The latest iteration of Fortnite’s dangerously popular Playground Mode is now live, and while there are still some bugs that need to be worked out, this version of the mode is a big step up from the rough draft.
The biggest change is the addition of teams, which also functions like a friendly fire toggle. Stay on the same team if you want to keep everyone safe from your bullets, or have everyone switch teams if you’d like to be able to destroy each other.
There is still a limit of four players in each instance of Playground Mode — larger skirmishes will have to wait for possible future updates. But the ability to either work together to see what interesting things you can build or set up your own little ad hoc game of deathmatch gives the mode a lot more utility.
Need help with your sniper rifle skills? Grab some friends, pick up a few sniper rifles, and head off into the hills to practice your sniper duels. Want to practice late-stage building against a single other player? Load up on materials, begin at a designated place, and run drills to practice building vertically while also trying to contain someone who is trying to kill you. Even rare gear is easy to track down in the Playground Mode. Epic Games also wisely decreased the respawn time, so that you’re never stuck waiting to jump back into the game.
There are still issues, however, even if they seem pretty minor from the outside. Players are reporting that random folks are joining their game even if they set squads to “no fill” for privacy. It seems like some players can see the names of the other players over their characters despite being on different teams, which makes stealth impossible.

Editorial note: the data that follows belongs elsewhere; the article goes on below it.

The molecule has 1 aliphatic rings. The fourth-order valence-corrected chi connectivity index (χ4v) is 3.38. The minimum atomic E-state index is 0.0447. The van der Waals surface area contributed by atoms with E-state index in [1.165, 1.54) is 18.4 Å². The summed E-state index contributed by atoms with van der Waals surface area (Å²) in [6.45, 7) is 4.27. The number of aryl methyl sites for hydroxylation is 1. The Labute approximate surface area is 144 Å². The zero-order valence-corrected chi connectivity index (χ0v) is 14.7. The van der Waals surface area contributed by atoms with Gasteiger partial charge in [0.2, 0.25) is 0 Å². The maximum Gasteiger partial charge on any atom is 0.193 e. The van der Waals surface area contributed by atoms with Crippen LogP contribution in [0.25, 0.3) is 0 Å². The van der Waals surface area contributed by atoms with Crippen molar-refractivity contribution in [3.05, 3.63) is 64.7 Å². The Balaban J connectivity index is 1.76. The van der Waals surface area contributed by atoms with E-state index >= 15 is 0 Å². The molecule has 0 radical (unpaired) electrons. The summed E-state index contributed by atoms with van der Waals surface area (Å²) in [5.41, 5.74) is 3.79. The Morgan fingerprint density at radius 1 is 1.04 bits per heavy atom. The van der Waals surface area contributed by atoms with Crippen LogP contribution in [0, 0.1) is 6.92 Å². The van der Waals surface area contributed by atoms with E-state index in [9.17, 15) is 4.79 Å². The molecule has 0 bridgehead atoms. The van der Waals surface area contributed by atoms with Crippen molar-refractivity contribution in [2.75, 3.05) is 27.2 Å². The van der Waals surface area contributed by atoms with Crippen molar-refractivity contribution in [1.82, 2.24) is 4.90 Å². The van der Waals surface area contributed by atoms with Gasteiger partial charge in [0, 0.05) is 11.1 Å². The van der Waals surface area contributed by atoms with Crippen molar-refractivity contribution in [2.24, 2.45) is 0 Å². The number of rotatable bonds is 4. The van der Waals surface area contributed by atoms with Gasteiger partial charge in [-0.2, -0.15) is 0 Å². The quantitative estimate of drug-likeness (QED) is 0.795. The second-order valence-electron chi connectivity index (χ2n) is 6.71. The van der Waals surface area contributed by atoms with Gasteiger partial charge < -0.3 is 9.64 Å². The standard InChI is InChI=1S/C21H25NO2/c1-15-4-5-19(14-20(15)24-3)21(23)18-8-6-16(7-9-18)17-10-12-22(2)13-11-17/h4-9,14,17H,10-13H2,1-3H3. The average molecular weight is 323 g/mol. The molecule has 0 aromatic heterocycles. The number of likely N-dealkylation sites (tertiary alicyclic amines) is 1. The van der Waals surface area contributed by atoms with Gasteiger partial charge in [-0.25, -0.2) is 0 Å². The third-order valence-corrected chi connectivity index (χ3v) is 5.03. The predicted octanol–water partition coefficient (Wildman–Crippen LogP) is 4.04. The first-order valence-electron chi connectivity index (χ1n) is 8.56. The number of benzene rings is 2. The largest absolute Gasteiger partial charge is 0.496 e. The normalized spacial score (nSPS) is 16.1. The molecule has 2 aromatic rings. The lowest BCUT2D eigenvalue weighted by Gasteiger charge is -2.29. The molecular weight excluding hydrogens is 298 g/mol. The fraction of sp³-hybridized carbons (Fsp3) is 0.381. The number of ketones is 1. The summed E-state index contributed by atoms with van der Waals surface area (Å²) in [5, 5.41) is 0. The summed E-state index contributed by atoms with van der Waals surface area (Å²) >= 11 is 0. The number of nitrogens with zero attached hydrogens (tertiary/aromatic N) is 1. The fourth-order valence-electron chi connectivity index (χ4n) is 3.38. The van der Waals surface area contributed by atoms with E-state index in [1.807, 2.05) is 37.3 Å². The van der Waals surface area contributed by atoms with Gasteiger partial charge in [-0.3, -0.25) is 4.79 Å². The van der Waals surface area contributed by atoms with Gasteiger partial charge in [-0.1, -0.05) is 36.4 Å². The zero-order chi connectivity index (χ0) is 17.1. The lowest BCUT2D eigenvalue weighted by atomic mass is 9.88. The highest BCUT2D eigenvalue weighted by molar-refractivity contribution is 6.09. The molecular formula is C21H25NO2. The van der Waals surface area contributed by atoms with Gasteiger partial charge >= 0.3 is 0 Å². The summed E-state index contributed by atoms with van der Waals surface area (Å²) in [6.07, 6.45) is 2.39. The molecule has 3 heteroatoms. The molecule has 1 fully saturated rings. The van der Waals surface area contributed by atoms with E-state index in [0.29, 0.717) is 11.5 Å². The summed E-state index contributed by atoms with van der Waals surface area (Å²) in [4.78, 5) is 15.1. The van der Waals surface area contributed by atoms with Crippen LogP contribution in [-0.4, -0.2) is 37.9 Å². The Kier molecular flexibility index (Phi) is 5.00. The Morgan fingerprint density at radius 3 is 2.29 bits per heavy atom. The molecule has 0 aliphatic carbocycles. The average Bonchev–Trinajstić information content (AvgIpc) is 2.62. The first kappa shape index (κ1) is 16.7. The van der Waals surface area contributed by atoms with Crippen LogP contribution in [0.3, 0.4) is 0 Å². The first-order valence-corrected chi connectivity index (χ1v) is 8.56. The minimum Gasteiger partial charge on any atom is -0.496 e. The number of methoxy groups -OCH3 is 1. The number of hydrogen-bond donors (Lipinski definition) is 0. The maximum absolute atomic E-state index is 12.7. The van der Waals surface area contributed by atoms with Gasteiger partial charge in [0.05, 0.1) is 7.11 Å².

A path toward Fortnite’s future
What’s striking about Playground Mode this time is how much stuff is in Fortnite that doesn’t have anything to do with the game’s battle royale core. The ATK racing, golf games and vehicle stunt courses are things that were enjoyable before, but there was always a risk of other players coming along and killing you before you could have your fun.
The constantly evolving map is one of Fortnite’s biggest assets, and it’s becoming clear that it can handle a battle royale game — but it isn’t limited to it. The map can play host to many more game types or just free-form entertainment. Fortnite has always leaned into this more versatile direction, but Season Five has begun to more seriously flesh it out. Heck, the battle royale mode itself came from Epic Games chasing a trend with the strong fundamentals that existed in the otherwise-bland Save the World mode.
Epic Games continues to build a platform, not a single game, and the number of ways to amuse yourself without firing guns speaks well of how much room the game has to expand in the future. Here’s another vote for Playground Mode to become a permanent feature, and for the issues to be quickly ironed out. Battle royale will likely always be a part of Fortnite, but it will never be all of Fortnite. Playground mode feels like a way forward.